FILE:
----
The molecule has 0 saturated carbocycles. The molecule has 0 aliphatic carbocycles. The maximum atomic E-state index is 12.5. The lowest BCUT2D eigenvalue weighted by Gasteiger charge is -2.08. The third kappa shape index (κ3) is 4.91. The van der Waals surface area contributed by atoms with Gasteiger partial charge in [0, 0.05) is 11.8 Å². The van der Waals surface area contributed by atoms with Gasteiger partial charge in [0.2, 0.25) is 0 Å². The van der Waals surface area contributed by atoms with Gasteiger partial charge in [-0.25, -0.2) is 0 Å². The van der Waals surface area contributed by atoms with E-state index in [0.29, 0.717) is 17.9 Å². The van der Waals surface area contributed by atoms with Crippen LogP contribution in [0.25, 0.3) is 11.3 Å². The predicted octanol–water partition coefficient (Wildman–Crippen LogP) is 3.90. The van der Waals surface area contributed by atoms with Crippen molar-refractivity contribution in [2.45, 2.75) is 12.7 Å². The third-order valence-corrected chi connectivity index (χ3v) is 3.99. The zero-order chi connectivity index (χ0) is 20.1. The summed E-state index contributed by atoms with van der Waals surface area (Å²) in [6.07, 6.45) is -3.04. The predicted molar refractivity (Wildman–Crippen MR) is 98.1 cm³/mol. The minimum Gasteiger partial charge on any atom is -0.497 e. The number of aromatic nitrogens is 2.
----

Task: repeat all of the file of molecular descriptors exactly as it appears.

The molecule has 0 saturated carbocycles. The molecule has 0 aliphatic carbocycles. The maximum atomic E-state index is 12.5. The lowest BCUT2D eigenvalue weighted by Gasteiger charge is -2.08. The third kappa shape index (κ3) is 4.91. The van der Waals surface area contributed by atoms with Gasteiger partial charge in [0, 0.05) is 11.8 Å². The van der Waals surface area contributed by atoms with Gasteiger partial charge in [0.2, 0.25) is 0 Å². The van der Waals surface area contributed by atoms with Gasteiger partial charge in [-0.25, -0.2) is 0 Å². The van der Waals surface area contributed by atoms with E-state index in [0.29, 0.717) is 17.9 Å². The van der Waals surface area contributed by atoms with Crippen LogP contribution in [0.25, 0.3) is 11.3 Å². The predicted octanol–water partition coefficient (Wildman–Crippen LogP) is 3.90. The van der Waals surface area contributed by atoms with Crippen molar-refractivity contribution in [2.45, 2.75) is 12.7 Å². The third-order valence-corrected chi connectivity index (χ3v) is 3.99. The zero-order chi connectivity index (χ0) is 20.1. The summed E-state index contributed by atoms with van der Waals surface area (Å²) in [6.07, 6.45) is -3.04. The predicted molar refractivity (Wildman–Crippen MR) is 98.1 cm³/mol. The minimum Gasteiger partial charge on any atom is -0.497 e. The number of aromatic nitrogens is 2.